- 19 teeth extracted, all with abscesses
    - Home with pain medication and 2 weeks of antibiotics
    - $$$$ = unmentionable

    Photos of a Post-Operative Toothless Girl:







    One week later, Liberty is back to normal.  Her crusty stick-up hair has been washed and she no longer reeks of surgery.  She has been running around, eating dry food, and giving lots of love, affection, and kisses.

    Best of all, her breath no longer smells like algae.

    Thursday, May 5, 2011

    I'm Not Your Doctor.

    Please.
    I'm begging you.

    We just met.
    You are not my patient.
    I'm really not interested
    in your 
    high blood pressure
    high cholesterol
    or 
    diabetes

    I'm not at work.
    Please don't tell me about
    your 
    diarrhea
    or
    constipation

    No, it's not normal
    to have
    blood in your stool
    But seriously
    I'm not your doctor
    and
    I don't even know you  

    I just want to enjoy my haircut
    without hearing about your
    menopause
    I'm sure your hot flashes are terrible
    and
    I'm glad to know that you are taking
    B12

    I don't care that you have a 
    urinary tract infection
    or that the 
    antibiotic didn't work
    or that you
    tried to drink cranberry juice
    Can I please enjoy my martini?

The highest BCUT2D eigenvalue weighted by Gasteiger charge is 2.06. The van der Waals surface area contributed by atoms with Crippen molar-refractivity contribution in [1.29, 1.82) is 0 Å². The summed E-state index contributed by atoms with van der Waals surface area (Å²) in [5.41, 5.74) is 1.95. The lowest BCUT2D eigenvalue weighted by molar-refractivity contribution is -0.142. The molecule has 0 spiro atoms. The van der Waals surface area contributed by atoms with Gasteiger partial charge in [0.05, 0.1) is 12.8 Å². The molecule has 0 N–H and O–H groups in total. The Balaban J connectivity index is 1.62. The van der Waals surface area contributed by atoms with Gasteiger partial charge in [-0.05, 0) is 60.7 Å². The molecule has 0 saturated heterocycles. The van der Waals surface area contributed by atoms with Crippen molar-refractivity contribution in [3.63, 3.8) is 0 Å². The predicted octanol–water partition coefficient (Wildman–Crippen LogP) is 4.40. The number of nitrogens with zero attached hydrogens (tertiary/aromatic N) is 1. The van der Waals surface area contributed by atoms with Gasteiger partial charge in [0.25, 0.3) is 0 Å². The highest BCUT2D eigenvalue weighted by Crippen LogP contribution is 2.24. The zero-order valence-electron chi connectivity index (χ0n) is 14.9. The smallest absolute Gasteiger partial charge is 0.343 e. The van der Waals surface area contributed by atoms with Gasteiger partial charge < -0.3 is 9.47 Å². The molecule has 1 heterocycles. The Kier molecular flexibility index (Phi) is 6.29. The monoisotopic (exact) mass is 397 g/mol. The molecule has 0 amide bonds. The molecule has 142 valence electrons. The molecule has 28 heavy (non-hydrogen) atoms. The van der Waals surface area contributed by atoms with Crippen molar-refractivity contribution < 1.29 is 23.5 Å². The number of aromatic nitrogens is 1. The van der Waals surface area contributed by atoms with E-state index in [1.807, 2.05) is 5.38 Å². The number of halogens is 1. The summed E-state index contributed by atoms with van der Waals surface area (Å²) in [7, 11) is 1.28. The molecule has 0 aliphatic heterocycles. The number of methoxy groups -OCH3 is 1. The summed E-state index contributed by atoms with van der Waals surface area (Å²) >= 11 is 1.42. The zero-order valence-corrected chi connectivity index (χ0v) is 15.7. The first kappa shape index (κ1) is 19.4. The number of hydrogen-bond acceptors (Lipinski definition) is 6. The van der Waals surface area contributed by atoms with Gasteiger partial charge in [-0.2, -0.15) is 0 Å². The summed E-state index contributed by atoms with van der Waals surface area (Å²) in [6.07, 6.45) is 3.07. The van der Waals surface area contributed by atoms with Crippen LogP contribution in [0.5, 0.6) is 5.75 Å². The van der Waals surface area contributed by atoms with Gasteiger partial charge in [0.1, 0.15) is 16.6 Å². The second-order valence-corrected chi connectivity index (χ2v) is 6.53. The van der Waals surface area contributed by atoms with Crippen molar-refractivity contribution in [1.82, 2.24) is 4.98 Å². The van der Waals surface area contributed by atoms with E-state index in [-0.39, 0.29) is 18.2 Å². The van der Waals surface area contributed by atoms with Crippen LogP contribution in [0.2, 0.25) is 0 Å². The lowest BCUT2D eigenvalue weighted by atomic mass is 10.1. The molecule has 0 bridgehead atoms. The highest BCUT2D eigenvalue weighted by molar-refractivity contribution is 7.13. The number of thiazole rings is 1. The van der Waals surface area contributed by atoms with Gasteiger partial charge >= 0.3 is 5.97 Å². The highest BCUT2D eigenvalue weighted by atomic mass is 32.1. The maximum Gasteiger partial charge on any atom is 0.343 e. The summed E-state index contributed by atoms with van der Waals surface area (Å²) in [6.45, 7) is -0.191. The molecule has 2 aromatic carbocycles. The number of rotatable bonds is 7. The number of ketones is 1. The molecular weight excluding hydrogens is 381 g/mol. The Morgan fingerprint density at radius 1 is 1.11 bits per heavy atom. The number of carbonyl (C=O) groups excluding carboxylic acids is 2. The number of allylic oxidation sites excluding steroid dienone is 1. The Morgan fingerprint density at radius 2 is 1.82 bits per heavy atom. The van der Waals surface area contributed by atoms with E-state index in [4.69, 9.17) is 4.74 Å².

I'm sorry you broke your arm last year
    or that your appendix burst
    and you needed surgery.
    That is horrible that you had 
    significant hair loss afterwards. 

    I'm sure your
    mammogram 
    hurt.
    They always do.
    I'm thrilled it was normal. 

    Your vaginal discharge 
    is none of my business. 
    I like not knowing.
    Really.

    I bet that hernia is uncomfortable.
    and so are those hemorrhoids you kindly told me about.
    The whole restaurant 
    enjoyed hearing
    about that.

    Your prostate exam?
    Please, stop.
      


    Tuesday, May 3, 2011

    Sacrifice

    It occurred to me today.
    I've never had to sacrifice my life
    In any meaningful way.
    Not once.
    Until now.

    I grew up
    with married parents
    who gave me everything
    who love me no matter what.
    An older brother who asked for me.
    A pink baby
    He announced.
    A younger sister to protect.

    Storybook childhood
    Upper middle class
    Two houses
    Private education
    A car
    A pony

    First choice college
    First choice medical school
    First choice residency program

    The man of my dreams.
    A husband who pushes me to pursue my goals.
    Who never once objected to my aspirations.
    A man who loves me for who I am
    and for who I want to be.

    I'm sitting here
    looking out the window.
    Thinking about how fortunate I have been
    How lucky I have been
    How very, very blessed.

    I've never in my life had to sacrifice.
    I've never been told 
    you can't
    you won't
    you shouldn't

    This deployment is a sacrifice.
    I miss him.

    But, I think it's my turn.





    Saturday, April 30, 2011

    Extreme Home Makeover: Fire Department Style